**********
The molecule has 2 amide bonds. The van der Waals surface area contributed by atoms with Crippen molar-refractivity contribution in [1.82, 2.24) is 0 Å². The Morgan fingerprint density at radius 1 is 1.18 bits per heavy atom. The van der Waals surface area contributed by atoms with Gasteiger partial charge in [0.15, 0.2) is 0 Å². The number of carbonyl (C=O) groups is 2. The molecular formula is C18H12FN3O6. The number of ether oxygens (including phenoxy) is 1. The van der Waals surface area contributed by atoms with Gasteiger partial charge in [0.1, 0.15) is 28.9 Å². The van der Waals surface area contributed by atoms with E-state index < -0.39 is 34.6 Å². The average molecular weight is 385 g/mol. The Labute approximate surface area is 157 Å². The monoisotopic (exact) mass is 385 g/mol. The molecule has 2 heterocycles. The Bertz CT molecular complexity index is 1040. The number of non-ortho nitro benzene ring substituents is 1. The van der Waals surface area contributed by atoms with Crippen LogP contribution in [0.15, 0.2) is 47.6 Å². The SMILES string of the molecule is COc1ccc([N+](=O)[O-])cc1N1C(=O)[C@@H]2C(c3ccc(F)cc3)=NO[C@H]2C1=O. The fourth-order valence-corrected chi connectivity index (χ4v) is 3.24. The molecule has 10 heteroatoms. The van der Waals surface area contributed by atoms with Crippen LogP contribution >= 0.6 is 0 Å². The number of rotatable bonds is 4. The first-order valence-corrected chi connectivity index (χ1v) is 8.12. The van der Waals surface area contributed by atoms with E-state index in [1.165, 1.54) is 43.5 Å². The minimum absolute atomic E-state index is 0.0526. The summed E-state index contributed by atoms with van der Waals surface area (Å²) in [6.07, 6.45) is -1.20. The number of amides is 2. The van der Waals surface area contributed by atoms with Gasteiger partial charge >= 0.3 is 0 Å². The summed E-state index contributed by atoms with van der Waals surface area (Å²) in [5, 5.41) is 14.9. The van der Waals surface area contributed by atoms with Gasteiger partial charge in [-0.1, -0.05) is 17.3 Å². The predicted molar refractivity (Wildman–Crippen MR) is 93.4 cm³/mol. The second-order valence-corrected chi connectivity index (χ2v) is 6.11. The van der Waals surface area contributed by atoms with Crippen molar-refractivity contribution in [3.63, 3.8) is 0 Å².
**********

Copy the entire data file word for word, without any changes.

The molecule has 2 amide bonds. The van der Waals surface area contributed by atoms with Crippen molar-refractivity contribution in [1.82, 2.24) is 0 Å². The Morgan fingerprint density at radius 1 is 1.18 bits per heavy atom. The van der Waals surface area contributed by atoms with Gasteiger partial charge in [0.15, 0.2) is 0 Å². The number of carbonyl (C=O) groups is 2. The molecular formula is C18H12FN3O6. The number of ether oxygens (including phenoxy) is 1. The van der Waals surface area contributed by atoms with Gasteiger partial charge in [0.1, 0.15) is 28.9 Å². The van der Waals surface area contributed by atoms with E-state index < -0.39 is 34.6 Å². The average molecular weight is 385 g/mol. The Labute approximate surface area is 157 Å². The monoisotopic (exact) mass is 385 g/mol. The molecule has 2 heterocycles. The Bertz CT molecular complexity index is 1040. The number of non-ortho nitro benzene ring substituents is 1. The van der Waals surface area contributed by atoms with Crippen LogP contribution in [0.15, 0.2) is 47.6 Å². The SMILES string of the molecule is COc1ccc([N+](=O)[O-])cc1N1C(=O)[C@@H]2C(c3ccc(F)cc3)=NO[C@H]2C1=O. The fourth-order valence-corrected chi connectivity index (χ4v) is 3.24. The molecule has 10 heteroatoms. The van der Waals surface area contributed by atoms with Crippen LogP contribution >= 0.6 is 0 Å². The number of rotatable bonds is 4. The first-order valence-corrected chi connectivity index (χ1v) is 8.12. The van der Waals surface area contributed by atoms with E-state index in [1.165, 1.54) is 43.5 Å². The minimum absolute atomic E-state index is 0.0526. The summed E-state index contributed by atoms with van der Waals surface area (Å²) in [6.07, 6.45) is -1.20. The number of amides is 2. The van der Waals surface area contributed by atoms with Gasteiger partial charge >= 0.3 is 0 Å². The summed E-state index contributed by atoms with van der Waals surface area (Å²) in [5, 5.41) is 14.9. The van der Waals surface area contributed by atoms with Gasteiger partial charge in [-0.1, -0.05) is 17.3 Å². The predicted molar refractivity (Wildman–Crippen MR) is 93.4 cm³/mol. The second-order valence-corrected chi connectivity index (χ2v) is 6.11. The van der Waals surface area contributed by atoms with Crippen molar-refractivity contribution in [3.63, 3.8) is 0 Å².